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Tuesday, June 18, 2013

Texas Faith: Are Interfaith Marriages Good for Couples?

Texas Faith: Are Interfaith Marriages Good for Couples?

Interfaith couples must be admired by one and all. When couples are having difficulty in getting along, they are setting a new standard: respecting the otherness of someone else and accepting the God-given uniqueness of each other. They may have grown up in different religious traditions, but yet, religion is not a barrier. The poet philosopher of the East, Dr. Allama Iqbal, says, Religion does not teach one to have ill-will.

Texas Faith :Are Interfaith Marriages Good for Couples?
Dallas Morning News | Published on June 18, 2013

Naomi Schaefer Riley has a new book out with the title Til Faith Do Us Part: How Interfaith Marriage is Transforming America. You can read about that book at this link and then this link.
Interestingly, Riley, a former Wall Street Journal editor who has written extensively about religion and culture, notes that 45 percent of all U.S. marriages in the last decade were between people of different faiths. Naturally, we may look at that as a sign of greater acceptance and tolerance, which a broadsociety needs to remain dynamic and growing.
But Riley also reports that marrying across religious lines may be very difficult for the couples involved. Their deeply-held differences may eventually become a problem, especially when it comes to raising children.
There are a number of ways we could go with this question, including why dating couples may spend more time worrying about political differences than religious distinctions. Feel free to chime in on that aspect, if you like. But the main point I would like you to consider is this:
Interfaith marriages may help the broader society, but are they good for the couples?

MIKE GHOUSE, President, Foundation for Pluralism, and Speaker on interfaith matters, diversity and pluralism

Marriage is between two individuals who are willing to commit to each other’s well-being. They dedicate their lives to each other till death does them apart. The couple marries as a fulfillment of their desire for each other, and there is rarely a consideration to help the broader society.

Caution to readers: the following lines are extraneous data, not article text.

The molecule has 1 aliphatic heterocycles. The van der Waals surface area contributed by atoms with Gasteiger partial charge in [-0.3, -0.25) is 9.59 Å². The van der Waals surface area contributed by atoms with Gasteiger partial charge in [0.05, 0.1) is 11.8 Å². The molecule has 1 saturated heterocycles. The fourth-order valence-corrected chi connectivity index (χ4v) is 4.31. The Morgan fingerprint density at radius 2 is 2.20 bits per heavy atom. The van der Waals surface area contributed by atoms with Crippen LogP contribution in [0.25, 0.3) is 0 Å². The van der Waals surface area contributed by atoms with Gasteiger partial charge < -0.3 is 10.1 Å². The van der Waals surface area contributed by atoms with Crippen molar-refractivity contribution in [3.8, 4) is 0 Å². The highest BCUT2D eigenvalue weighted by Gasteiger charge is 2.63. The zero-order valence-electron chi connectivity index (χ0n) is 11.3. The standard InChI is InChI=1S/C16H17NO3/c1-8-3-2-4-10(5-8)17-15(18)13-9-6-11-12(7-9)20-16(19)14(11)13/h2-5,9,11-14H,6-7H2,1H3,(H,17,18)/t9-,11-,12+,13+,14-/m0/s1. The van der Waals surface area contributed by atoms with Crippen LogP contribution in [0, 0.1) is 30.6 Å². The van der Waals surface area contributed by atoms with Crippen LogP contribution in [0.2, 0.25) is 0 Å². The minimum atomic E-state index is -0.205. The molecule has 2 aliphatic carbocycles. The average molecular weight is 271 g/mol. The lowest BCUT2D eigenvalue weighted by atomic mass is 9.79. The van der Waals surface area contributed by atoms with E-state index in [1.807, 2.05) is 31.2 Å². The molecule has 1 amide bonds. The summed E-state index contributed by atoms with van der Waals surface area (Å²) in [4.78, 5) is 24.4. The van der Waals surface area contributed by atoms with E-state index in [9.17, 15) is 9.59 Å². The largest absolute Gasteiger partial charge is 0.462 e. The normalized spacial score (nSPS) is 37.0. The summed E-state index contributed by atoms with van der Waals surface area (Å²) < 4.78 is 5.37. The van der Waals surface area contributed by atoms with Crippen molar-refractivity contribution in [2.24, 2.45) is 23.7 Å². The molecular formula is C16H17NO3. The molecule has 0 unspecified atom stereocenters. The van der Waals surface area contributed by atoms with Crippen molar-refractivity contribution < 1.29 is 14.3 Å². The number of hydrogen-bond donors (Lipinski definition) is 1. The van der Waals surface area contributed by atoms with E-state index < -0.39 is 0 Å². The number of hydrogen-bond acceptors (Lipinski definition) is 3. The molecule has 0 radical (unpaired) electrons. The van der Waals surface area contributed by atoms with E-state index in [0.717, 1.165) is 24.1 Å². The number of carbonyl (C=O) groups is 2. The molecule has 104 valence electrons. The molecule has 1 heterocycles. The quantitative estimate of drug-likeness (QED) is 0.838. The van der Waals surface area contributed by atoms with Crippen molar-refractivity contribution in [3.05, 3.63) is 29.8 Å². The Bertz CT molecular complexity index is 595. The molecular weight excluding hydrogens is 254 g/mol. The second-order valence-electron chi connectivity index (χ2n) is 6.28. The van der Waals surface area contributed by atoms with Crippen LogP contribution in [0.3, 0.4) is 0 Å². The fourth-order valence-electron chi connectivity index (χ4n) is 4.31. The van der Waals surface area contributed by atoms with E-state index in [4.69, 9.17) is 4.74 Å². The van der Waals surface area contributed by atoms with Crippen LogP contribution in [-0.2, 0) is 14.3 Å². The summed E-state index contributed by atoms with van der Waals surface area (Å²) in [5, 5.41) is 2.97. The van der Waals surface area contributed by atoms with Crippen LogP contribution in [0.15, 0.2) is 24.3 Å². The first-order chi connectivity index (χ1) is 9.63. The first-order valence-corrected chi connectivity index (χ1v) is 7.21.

However, interfaith, inter-racial and inter-ethnic marriages have paved the way for others in the larger societies who were once denied the right to pursue their happiness. Stories abound, where the lovers were prevented, harassed or killed by the parents, society or the clergy. We must appreciate their sacrifice, even though that was not their intention.
I must add a couplet from Urdu and Hindi Language, written by the Master Indian poet Mirza Ghalib:
Ishq par zor naheeN, hai ye woh aatish ‘GHalib’
ki lagaaye na lage aur bujhaaye na bane
Love is such a flame Ghalib (pen name),
you cannot lit or extinguish it, it just happens.
Like all couples, the interfaith couple also endures similar strains in their relationship, (8.4 and 7.9 marital satisfaction on Riley Scale) but it may take the avatar of faith if they are at each other’s throat. It is always easy to blame the religion for our failings. However, interfaith and other inter-relationships tend to be stronger.
Political differences provide humor to some couples. My father and mother voted differently but never had a fight over it except the occasional cold wars. I am a Republican and my wife is a Democrat, and we make attempts to convince each other, but back off as quickly as we initiate it, when she quotes me the Quran, “That you cannot compel your spouse to believe what she does not want to believe.”
Interfaith couples must be admired by one and all. When couples are having difficulty in getting along, they are setting a new standard: respecting the otherness of someone else and accepting the God-given uniqueness of each other. They may have grown up in different religious traditions, but yet, religion is not a barrier. The poet philosopher of the East, Dr. Allama Iqbal, says, Religion does not teach one to have ill-will.
I am a marriage officiant and have performed a range of interfaith marriages as a part of my pluralism work.
To see all the other responses, at Dallas Morning News at:http://religionblog.dallasnews.com/2013/06/texas-faith-are-interfaith-marriages-good-for-couples.html/

Added: Interfaith marriages marriages performed include; Jewish-Christian; Hindu-Christian; Muslim-Jain; Hindu-Muslim, Atheist Hindu and  Jewish-Muslim and other combination for more details, please visit:http://www.interfaithmarriages.blogspot.com/
.....Mike Ghouse is a speaker, thinker and a writer on pluralism, politics, peace, Islam, Israel, India, interfaith, and cohesion at work place. He is committed to building a Cohesive America and offers pluralistic solutions on issues of the day at www.TheGhousediary.com. He believes in Standing up for others and has done that throughout his life as an activist. Mike has a presence on national and local TV, Radio and Print Media. He is a frequent guest on Sean Hannity show on Fox TV, and a commentator on national radio networks, he contributes weekly to the Texas Faith Column at Dallas Morning News; fortnightly at Huffington post; and several other periodicals across the world. His personal site www.MikeGhouse.net indexes his work through many links.